USC coach Clay Helton breaks down Adoree' Jackson's snaps

USC coach Clay Helton has a plan to use Adoree' Jackson on offense roughly eight to 10 plays per game. Richard Mackson/USA Today Sports

Earlier this week, Sports Illustrated's Pete Thamel caught up with USC coach Clay Helton to talk about a wide array of topics for SI's Q&A series. They touched on what Helton's first full season will look like, the playcalling of offensive coordinator Tee Martin and fishing.

It's a wide-ranging Q&A that provides good overview of Helton and the Trojans right now, and one of the most interesting parts of the piece is how the coaching staff decides to break down Adoree' Jackson's snaps between offense, defense and special teams.

Helton said Jackson would likely play 68 defensive snaps (which he explained is the average in college football) and then "you get 12 extra plays. Now, is that six returns and six touches on offense? We held it to about a six- to eight-play series last year, a package we took into every game. And four were designed plays for him, and two or three were decoys. So, if we can get eight or 10 plays out of him a game offensively and let him be a punt returner, I think it would be advantageous."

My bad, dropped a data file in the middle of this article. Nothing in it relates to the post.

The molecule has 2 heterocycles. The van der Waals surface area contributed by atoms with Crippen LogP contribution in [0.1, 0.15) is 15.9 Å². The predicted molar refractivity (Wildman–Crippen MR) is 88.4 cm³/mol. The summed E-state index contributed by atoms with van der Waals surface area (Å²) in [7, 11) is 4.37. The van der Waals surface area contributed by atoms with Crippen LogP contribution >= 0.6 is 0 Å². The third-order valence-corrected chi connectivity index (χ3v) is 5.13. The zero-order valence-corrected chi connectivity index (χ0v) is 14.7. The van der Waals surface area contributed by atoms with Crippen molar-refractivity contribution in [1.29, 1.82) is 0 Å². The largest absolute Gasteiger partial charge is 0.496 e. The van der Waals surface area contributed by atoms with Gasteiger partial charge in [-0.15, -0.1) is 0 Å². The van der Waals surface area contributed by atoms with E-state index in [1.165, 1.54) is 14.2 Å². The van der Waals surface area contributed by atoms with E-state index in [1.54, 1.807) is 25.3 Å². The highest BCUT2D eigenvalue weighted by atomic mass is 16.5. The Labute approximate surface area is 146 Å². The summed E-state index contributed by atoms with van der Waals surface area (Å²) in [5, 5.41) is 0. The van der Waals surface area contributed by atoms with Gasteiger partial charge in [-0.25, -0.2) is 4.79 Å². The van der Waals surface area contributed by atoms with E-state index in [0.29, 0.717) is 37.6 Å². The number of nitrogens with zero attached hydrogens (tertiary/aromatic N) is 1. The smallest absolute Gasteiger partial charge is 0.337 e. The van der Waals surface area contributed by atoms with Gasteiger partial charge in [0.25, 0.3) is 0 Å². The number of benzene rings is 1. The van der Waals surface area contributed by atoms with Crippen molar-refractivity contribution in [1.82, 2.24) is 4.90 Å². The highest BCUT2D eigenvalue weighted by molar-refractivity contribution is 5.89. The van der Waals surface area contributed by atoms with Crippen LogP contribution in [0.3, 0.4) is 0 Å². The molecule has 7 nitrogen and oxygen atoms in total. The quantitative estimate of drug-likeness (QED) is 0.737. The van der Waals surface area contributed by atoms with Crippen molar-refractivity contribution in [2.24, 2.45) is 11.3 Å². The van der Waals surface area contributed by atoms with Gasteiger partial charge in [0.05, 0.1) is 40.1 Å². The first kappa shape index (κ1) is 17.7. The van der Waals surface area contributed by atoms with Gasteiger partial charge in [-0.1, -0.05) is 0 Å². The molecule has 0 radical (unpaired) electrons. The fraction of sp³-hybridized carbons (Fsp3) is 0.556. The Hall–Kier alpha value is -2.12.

Last season Jackson started 14 games for the Trojans -- 13 on defense and one on offense. On defense, he finished the season with 35 tackles, one interception, eight pass breakups and nine passes defended. On offense, he had 27 catches for 414 yards and three touchdowns. And on special teams, Jackson returned 24 punts for 251 yards and two touchdowns.

Jackson took this spring off to focus on track and field. This season he has jumped 25 feet, 8 inches in the long jump (21st-best in NCAA) and won the Pac-12 long jump title last weekend. Jackson has spoken about his dreams of competing in the Olympics in the long jump, but he'd have to improve considerably, as there are 26 American long jumpers who've jumped better already this season.

But one thing is for sure when it comes to football: Opponents -- on both offense and defense -- will see Jackson plenty next year. And even if he's only getting six to eight offensive plays a game, Pac-12 defensive players had better get ready because he can turn any (or all) of those plays into huge gains for the Trojans.

"The ball in his hands is a special thing, and we'll continue to do that," Helton said.